The type of wood stain to use
When it comes to wood stains, you can find them in three formulations. They are gel stains, water-based, and oil-based wood stains. Each of these has its specific and ideal applications both indoors and outdoors.
Water-based stains are the least toxic and are often preferred for interior applications. They also tend to be more expensive than the oil-based options. You will need to apply slightly more coats of a water-based stain than with other stains for better coverage.
Oil-based stains can be used indoors and outdoors as well, depending on the formulation. They are generally more durable but emit toxic fumes. So you should use them in a well-ventilated space.
On the other hand, gel stains have a thick, paint-like consistency. They are mostly ideal for controlling absorption on softwoods and plywood. Gel stains impart the most color to the wood, unlike penetrative oil and water-based stains.
Consider the stain application method.
The type of wood stain you choose can determine the most suitable application method to use. For example, a latex paint pad applicator or foam brush is best for applying a water-based wood stain.
On the other hand, a natural bristle brush or foam brush works well for oil-based or gel stains. Still, you can use a rag to apply the stain or wipe off the excess product.
You need to choose a top coat finish.
Your options for top coat finishes for wood stains are polyurethanes (water or oil-based) and shellac.
If the stained piece will be subjected to heavy traffic, consider using oil-based polyurethane. The advantage is that you can apply oil-based poly over a gel, oil, and water-based stain.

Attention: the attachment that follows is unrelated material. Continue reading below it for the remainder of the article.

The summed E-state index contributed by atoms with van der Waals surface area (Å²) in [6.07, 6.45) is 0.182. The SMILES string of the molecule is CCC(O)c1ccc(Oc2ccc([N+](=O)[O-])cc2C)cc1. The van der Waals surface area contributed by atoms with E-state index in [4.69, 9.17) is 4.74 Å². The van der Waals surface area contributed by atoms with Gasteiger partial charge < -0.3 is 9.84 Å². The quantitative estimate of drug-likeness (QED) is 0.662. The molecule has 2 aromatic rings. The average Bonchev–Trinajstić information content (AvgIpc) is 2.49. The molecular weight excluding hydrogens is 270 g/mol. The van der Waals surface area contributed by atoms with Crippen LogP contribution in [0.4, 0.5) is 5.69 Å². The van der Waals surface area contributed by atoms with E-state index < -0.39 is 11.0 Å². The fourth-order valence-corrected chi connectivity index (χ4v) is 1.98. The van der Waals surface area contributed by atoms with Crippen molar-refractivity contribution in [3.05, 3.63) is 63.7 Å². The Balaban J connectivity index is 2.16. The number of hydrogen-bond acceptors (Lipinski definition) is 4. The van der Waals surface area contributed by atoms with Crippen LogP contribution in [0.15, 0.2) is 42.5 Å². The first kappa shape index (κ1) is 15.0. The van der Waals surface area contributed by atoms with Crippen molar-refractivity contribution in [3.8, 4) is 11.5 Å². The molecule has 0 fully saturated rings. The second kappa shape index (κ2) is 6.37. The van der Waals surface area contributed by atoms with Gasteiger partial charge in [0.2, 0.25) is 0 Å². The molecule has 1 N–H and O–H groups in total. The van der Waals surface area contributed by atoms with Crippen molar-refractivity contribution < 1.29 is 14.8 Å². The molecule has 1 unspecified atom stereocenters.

The downside of oil-based polyurethane is that it takes longer to dry between coats and emits toxic fumes that can cause health problems. You will need to wait at least 24 hours before adding a subsequent coat of oil-based poly.
Water-based poly and shellac are eco-friendly and dry enough for subsequent coats in as little as 2 hours. They provide a durable seal but are best used indoors on surfaces subjected to minimal traffic.
How do you condition wood before staining?
How to Prepare Wood for Staining: FAQs
Here are some of the popular questions about preparing wood for staining.
What do you clean wood with before staining?
Clean wood with soapy water or bleach solution if the wood is slightly faded. After sanding the wood and vacuuming the sawdust, use mineral spirits to eliminate all the dust from the surface. First, dampen a rag in mineral spirits and then wipe down the dusty wood, then you can stain it.
Does wood need to be prepped before staining?
Yes, prepping the wood surface before staining is essential as it helps the stain adhere properly to the wood. Prepping the wood surface also helps remove surface dirt and peeling, cracking, or blistering in case of a previously finished surface. It further improves the quality of results by smoothing the wood and opening the pores to absorb the stain.